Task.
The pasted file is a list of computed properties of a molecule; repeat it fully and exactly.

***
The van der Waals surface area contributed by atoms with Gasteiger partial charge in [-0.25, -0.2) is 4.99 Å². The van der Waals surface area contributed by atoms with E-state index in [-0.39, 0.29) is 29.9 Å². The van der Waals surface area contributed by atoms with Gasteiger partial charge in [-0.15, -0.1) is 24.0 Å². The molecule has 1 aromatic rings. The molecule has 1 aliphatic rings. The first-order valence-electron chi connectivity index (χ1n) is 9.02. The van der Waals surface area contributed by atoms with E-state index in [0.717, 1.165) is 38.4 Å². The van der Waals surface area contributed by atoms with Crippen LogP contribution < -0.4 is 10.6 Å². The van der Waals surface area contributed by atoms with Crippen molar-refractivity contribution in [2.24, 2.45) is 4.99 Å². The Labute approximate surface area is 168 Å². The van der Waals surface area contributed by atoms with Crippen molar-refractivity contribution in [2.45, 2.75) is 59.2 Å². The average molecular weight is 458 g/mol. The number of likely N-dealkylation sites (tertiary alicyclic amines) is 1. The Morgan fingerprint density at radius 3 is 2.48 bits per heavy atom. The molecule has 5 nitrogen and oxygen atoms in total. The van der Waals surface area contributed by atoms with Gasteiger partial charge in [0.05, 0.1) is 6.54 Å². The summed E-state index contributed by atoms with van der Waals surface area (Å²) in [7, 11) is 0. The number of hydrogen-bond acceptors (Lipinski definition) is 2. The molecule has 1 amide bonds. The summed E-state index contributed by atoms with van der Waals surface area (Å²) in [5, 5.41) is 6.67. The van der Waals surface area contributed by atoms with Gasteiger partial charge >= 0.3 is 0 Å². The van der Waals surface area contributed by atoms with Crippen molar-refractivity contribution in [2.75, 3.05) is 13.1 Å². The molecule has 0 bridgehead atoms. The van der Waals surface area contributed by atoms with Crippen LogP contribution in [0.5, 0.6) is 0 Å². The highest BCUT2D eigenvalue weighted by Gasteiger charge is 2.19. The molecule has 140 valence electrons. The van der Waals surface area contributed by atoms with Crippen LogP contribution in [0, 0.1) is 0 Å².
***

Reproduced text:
The van der Waals surface area contributed by atoms with Gasteiger partial charge in [-0.25, -0.2) is 4.99 Å². The van der Waals surface area contributed by atoms with E-state index in [-0.39, 0.29) is 29.9 Å². The van der Waals surface area contributed by atoms with Gasteiger partial charge in [-0.15, -0.1) is 24.0 Å². The molecule has 1 aromatic rings. The molecule has 1 aliphatic rings. The first-order valence-electron chi connectivity index (χ1n) is 9.02. The van der Waals surface area contributed by atoms with E-state index in [0.717, 1.165) is 38.4 Å². The van der Waals surface area contributed by atoms with Crippen LogP contribution < -0.4 is 10.6 Å². The van der Waals surface area contributed by atoms with Crippen molar-refractivity contribution in [2.24, 2.45) is 4.99 Å². The Labute approximate surface area is 168 Å². The van der Waals surface area contributed by atoms with Crippen molar-refractivity contribution in [2.45, 2.75) is 59.2 Å². The average molecular weight is 458 g/mol. The number of likely N-dealkylation sites (tertiary alicyclic amines) is 1. The Morgan fingerprint density at radius 3 is 2.48 bits per heavy atom. The molecule has 5 nitrogen and oxygen atoms in total. The van der Waals surface area contributed by atoms with Gasteiger partial charge in [0.05, 0.1) is 6.54 Å². The summed E-state index contributed by atoms with van der Waals surface area (Å²) in [7, 11) is 0. The number of hydrogen-bond acceptors (Lipinski definition) is 2. The molecule has 1 amide bonds. The summed E-state index contributed by atoms with van der Waals surface area (Å²) in [5, 5.41) is 6.67. The van der Waals surface area contributed by atoms with Gasteiger partial charge >= 0.3 is 0 Å². The van der Waals surface area contributed by atoms with Crippen molar-refractivity contribution in [2.75, 3.05) is 13.1 Å². The molecule has 0 bridgehead atoms. The van der Waals surface area contributed by atoms with Crippen LogP contribution in [0.5, 0.6) is 0 Å². The highest BCUT2D eigenvalue weighted by Gasteiger charge is 2.19. The molecule has 140 valence electrons. The van der Waals surface area contributed by atoms with Crippen LogP contribution in [0, 0.1) is 0 Å².